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Phil gets by without speaking

By Beckie Wilson

[email protected]

Masterton man Philip Gibbs may never have spoken a word in his life, but it is no barrier for the 23-year-old who is “fiercely independent” and relies on his cell phone and Facebook to communicate.

For his parents, Roger and Annemarie Gibbs, they are unsure if Philip’s case is a matter of can’t or won’t speak, but after years of speech therapy, they “have just assumed it’s more that he can’t”.

“If he hasn’t developed speech by now, we don’t think he ever will – but miracles do happen,” Mrs Gibbs said.

“It would be my dream…”

Philip may not directly answer a question, but he understands and responds usually with a head nod or shake, or a hand signal – coupled with a grin.

At eight years old, Philip was diagnosed with Worster Drought Syndrome, a type of cerebral palsy that affects muscles around the mouth and throat. It restricts the movement of the tongue, lips and jaw resulting in problems affecting speech and feeding.

It is thought to be due to an abnormality in the brain that develops at 12 to 16 weeks of pregnancy.

For first-time parents, they “didn’t know what was going on” with the day-to-day caring of their new born being simply trial and error.

“At 10-weeks old he had failed to thrive because he wasn’t growing as he couldn’t eat… he was screaming all the time because he was hungry but I couldn’t feed him.”

When they were told by specialists that Philip may have neurological damage at about 10-weeks, they were advised to “take him home and do our best”, Mrs Gibbs said.

Then, when he was 10 months old, they started him on an intense therapy programme to help improve his physical and neurological development. “It was a kick start for him, and it got him moving,” Mr Gibbs said.

Philip taught himself to read at three, and “was never a toddler who picked up a book the wrong way”, Mrs Gibbs said.

Philip also has a younger sister Chiara, 21, who currently works in a pharmacy in Dunedin after studying pharmacology at university.

The Worster Drought Syndrome is often seen as a spectrum. Some may speak and not eat, others may eat and not speak, Mrs Gibbs said.

However, the syndrome often goes undiagnosed for a long time, or misdiagnosed as autism early on.

“A lot of his symptoms now that he is older fall into the autistic spectrum. That’s generally how we think of him,” she said.

“But it’s actually the lack of speech that comes from the lack of muscle tone and control through his mouth and tongue.”

Unfortunately, specialists in New Zealand couldn’t diagnose him, as the syndrome was rare at the time, with about three other cases known in the country.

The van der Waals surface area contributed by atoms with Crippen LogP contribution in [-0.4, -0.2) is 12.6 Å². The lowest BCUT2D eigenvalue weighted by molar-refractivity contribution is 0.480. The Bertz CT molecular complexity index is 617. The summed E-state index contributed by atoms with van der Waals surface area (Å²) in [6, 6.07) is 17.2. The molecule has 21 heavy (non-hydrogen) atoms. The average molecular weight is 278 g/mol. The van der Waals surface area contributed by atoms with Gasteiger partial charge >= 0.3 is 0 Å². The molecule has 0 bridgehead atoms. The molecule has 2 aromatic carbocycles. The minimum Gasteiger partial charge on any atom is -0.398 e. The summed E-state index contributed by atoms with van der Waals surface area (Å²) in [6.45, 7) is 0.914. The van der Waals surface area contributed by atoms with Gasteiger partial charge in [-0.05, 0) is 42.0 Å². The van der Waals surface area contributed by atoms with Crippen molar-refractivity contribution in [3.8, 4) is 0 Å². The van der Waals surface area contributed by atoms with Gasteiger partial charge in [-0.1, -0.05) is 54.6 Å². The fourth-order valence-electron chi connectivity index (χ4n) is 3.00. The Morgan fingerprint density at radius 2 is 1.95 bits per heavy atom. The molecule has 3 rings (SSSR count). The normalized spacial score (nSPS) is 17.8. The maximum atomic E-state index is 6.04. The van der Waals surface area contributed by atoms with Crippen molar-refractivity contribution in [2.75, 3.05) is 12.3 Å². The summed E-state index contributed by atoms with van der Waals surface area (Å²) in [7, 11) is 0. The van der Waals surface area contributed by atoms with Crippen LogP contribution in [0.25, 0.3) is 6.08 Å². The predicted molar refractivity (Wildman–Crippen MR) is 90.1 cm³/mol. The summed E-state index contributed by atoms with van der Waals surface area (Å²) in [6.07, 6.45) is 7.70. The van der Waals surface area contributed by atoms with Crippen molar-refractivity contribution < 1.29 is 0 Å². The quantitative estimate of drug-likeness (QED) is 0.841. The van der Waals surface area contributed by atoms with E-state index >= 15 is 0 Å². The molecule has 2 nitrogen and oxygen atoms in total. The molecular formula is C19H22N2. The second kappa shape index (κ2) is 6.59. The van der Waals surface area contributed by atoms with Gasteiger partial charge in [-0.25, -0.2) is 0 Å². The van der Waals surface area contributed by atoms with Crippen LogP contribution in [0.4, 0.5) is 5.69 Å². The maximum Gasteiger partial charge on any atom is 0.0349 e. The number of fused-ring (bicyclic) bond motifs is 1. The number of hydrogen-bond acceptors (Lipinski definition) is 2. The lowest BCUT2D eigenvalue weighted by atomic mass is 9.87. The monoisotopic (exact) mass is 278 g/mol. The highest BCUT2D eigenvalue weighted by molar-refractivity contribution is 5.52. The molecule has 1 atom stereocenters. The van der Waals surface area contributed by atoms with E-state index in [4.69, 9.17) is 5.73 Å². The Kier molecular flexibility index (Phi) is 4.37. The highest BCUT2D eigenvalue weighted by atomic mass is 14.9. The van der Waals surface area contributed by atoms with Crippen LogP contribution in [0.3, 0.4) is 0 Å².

The couple took matters into their own hands and researched Philip’s symptoms online, narrowing it down to the syndrome.

They made contact with an online Worster Drought Syndrome support group in the United Kingdom as they felt they needed an official diagnosis, and support.

“They were having a family day to meet all the families with children with the syndrome, so I decided I was going over to do that.

“I decided while I was there I was going to meet Professor Neville [a WDS specialist] and see what he thinks.”

It wasn’t until Philip was seen by Professor Neville, the world leading specialist at Great Ormond Street Hospital in London, that he was officially diagnosed.

Philip was mainstreamed from kindergarten right through to the end of high school, where he attended Wairarapa College until he was 21.

Even though he doesn’t speak, he was still able to participate in school activities. He even passed both NCEA level 1 and 2, but like anyone else he struggled with a couple of subjects and concepts.

He is a popular member of the Masterton community whether it be through his volunteer work at the Salvation Army store, SPCA, or through his involvement with Masterton’s IDEA services.

The service assists people with intellectual disabilities and involves them in the community through activities that benefit their learning.

Mrs Gibbs said whenever they are down the street, there isn’t a time that goes by without a handful of people saying hi to Philip.

“Ideally, we would love people in the community to know that that is Phil, and that he does understand them, and that they can talk to him and that he’s not deaf,” she said.

“He’s a pretty happy, easy-going young man.”











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